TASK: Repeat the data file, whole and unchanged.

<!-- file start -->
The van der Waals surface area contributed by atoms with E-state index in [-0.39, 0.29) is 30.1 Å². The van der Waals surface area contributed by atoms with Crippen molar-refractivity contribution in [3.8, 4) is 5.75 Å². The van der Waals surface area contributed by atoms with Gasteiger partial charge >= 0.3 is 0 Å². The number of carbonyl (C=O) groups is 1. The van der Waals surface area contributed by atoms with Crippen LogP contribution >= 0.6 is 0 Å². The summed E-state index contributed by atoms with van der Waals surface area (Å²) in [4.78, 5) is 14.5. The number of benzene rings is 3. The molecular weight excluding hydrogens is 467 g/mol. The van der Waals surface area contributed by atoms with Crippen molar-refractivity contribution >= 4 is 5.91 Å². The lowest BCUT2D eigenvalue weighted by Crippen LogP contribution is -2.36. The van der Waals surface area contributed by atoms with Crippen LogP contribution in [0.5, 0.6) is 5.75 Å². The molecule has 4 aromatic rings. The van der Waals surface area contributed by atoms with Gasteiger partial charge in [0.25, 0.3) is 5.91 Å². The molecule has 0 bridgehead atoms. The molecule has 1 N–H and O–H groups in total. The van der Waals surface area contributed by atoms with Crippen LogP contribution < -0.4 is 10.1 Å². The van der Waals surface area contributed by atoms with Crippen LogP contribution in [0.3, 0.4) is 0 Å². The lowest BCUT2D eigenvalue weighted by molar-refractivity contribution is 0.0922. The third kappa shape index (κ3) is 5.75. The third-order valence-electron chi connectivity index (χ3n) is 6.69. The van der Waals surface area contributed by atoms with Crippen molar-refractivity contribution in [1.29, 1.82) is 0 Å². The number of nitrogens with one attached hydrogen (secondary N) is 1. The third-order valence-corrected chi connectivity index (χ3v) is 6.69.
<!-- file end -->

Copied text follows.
The van der Waals surface area contributed by atoms with E-state index in [-0.39, 0.29) is 30.1 Å². The van der Waals surface area contributed by atoms with Crippen molar-refractivity contribution in [3.8, 4) is 5.75 Å². The van der Waals surface area contributed by atoms with Gasteiger partial charge >= 0.3 is 0 Å². The number of carbonyl (C=O) groups is 1. The van der Waals surface area contributed by atoms with Crippen LogP contribution >= 0.6 is 0 Å². The summed E-state index contributed by atoms with van der Waals surface area (Å²) in [4.78, 5) is 14.5. The number of benzene rings is 3. The molecular weight excluding hydrogens is 467 g/mol. The van der Waals surface area contributed by atoms with Crippen molar-refractivity contribution >= 4 is 5.91 Å². The lowest BCUT2D eigenvalue weighted by Crippen LogP contribution is -2.36. The van der Waals surface area contributed by atoms with Crippen LogP contribution in [0.5, 0.6) is 5.75 Å². The molecule has 4 aromatic rings. The van der Waals surface area contributed by atoms with Gasteiger partial charge in [0.25, 0.3) is 5.91 Å². The molecule has 0 bridgehead atoms. The molecule has 1 N–H and O–H groups in total. The van der Waals surface area contributed by atoms with Crippen LogP contribution < -0.4 is 10.1 Å². The van der Waals surface area contributed by atoms with Crippen LogP contribution in [0.3, 0.4) is 0 Å². The lowest BCUT2D eigenvalue weighted by molar-refractivity contribution is 0.0922. The third kappa shape index (κ3) is 5.75. The third-order valence-electron chi connectivity index (χ3n) is 6.69. The van der Waals surface area contributed by atoms with Crippen molar-refractivity contribution in [1.29, 1.82) is 0 Å². The number of nitrogens with one attached hydrogen (secondary N) is 1. The third-order valence-corrected chi connectivity index (χ3v) is 6.69.